The Japanese economy is facing many hurdles as it struggles to reverse long-term deflation, according to a report from ratings agency Standard & Poor's on Friday.
The Liberal Democratic Party took power this week on a campaign that pledged to inject new life into the limp economy, after it won a landslide election earlier this month.
S&P said the election raised hopes the world's third-largest economy may be able to escape the deflation that has haunted it for years, and recommended that policy makers "aggressively implement" measures to do so.
"It is positive that the Japan reflation issue is in play again and, with the change in government, Japan is likely entering a period of both policy and market action," said S&P's chief economist Paul Sheard.
"However, the hurdles to a policy-induced reflation are many, and they are high."
The report said past actions by the Bank of Japan were not enough and warned it was unlikely the bank would take the sweeping actions necessary to bring about reflation.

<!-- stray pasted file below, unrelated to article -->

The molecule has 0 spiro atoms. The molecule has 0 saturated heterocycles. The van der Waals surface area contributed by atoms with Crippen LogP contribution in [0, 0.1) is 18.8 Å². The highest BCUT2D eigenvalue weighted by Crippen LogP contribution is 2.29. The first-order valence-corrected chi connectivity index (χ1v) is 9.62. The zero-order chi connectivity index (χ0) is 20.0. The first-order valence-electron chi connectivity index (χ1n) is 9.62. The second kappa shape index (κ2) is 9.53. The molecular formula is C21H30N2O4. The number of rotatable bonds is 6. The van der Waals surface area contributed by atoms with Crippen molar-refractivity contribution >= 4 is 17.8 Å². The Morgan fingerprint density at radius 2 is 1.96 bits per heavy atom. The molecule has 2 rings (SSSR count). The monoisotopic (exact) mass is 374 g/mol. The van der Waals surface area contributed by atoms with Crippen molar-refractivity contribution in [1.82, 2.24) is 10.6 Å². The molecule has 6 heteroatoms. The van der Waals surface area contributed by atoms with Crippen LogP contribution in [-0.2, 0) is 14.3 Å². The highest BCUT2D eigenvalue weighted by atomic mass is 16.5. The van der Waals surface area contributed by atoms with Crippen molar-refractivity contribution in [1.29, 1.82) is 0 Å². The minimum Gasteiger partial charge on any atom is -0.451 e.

The report comes as data released Friday showed consumer prices in Japan slipped 0.1 percent on an annualised basis.
The nation's new leader, Shinzo Abe, has threatened to revise a law guaranteeing the BoJ's independence if it refuses to adopt a two percent inflation target -- part of his get-tough fix for the economy.
There has been tension between Abe and BoJ governor Masaaki Shirakawa on policy issues, with the new premier earlier saying he wants to replace the bank chief when his term ends in April.
Separate data released on Friday showed that Japanese factory output slowed 1.7 percent in November, with firms hurt by a strong yen, turmoil in the key European market and the global economic slowdown.